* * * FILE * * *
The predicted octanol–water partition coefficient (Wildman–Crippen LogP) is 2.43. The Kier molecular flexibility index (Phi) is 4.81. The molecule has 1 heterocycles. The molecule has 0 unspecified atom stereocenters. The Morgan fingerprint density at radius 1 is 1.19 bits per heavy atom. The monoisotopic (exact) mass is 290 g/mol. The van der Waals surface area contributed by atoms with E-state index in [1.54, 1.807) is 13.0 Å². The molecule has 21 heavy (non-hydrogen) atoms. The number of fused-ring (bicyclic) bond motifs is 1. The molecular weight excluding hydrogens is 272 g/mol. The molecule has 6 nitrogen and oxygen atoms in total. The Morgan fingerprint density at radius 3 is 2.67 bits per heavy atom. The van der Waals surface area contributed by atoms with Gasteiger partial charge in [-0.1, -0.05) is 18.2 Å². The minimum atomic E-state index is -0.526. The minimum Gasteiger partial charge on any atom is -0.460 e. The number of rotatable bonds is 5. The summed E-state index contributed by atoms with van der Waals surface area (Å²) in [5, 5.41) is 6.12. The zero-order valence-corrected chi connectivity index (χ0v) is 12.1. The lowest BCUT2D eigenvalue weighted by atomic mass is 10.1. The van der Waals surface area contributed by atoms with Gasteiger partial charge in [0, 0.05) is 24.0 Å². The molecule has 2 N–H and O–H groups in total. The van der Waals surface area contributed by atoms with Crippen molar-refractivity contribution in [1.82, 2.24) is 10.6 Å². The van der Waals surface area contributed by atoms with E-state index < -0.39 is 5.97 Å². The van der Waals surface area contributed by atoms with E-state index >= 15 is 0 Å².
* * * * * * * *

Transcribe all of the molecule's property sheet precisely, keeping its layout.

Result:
The predicted octanol–water partition coefficient (Wildman–Crippen LogP) is 2.43. The Kier molecular flexibility index (Phi) is 4.81. The molecule has 1 heterocycles. The molecule has 0 unspecified atom stereocenters. The Morgan fingerprint density at radius 1 is 1.19 bits per heavy atom. The monoisotopic (exact) mass is 290 g/mol. The van der Waals surface area contributed by atoms with E-state index in [1.54, 1.807) is 13.0 Å². The molecule has 21 heavy (non-hydrogen) atoms. The number of fused-ring (bicyclic) bond motifs is 1. The molecular weight excluding hydrogens is 272 g/mol. The molecule has 6 nitrogen and oxygen atoms in total. The Morgan fingerprint density at radius 3 is 2.67 bits per heavy atom. The van der Waals surface area contributed by atoms with Gasteiger partial charge in [-0.1, -0.05) is 18.2 Å². The minimum atomic E-state index is -0.526. The minimum Gasteiger partial charge on any atom is -0.460 e. The number of rotatable bonds is 5. The summed E-state index contributed by atoms with van der Waals surface area (Å²) in [5, 5.41) is 6.12. The zero-order valence-corrected chi connectivity index (χ0v) is 12.1. The lowest BCUT2D eigenvalue weighted by atomic mass is 10.1. The van der Waals surface area contributed by atoms with Gasteiger partial charge in [0, 0.05) is 24.0 Å². The molecule has 2 N–H and O–H groups in total. The van der Waals surface area contributed by atoms with Crippen molar-refractivity contribution in [1.82, 2.24) is 10.6 Å². The van der Waals surface area contributed by atoms with E-state index < -0.39 is 5.97 Å². The van der Waals surface area contributed by atoms with E-state index >= 15 is 0 Å².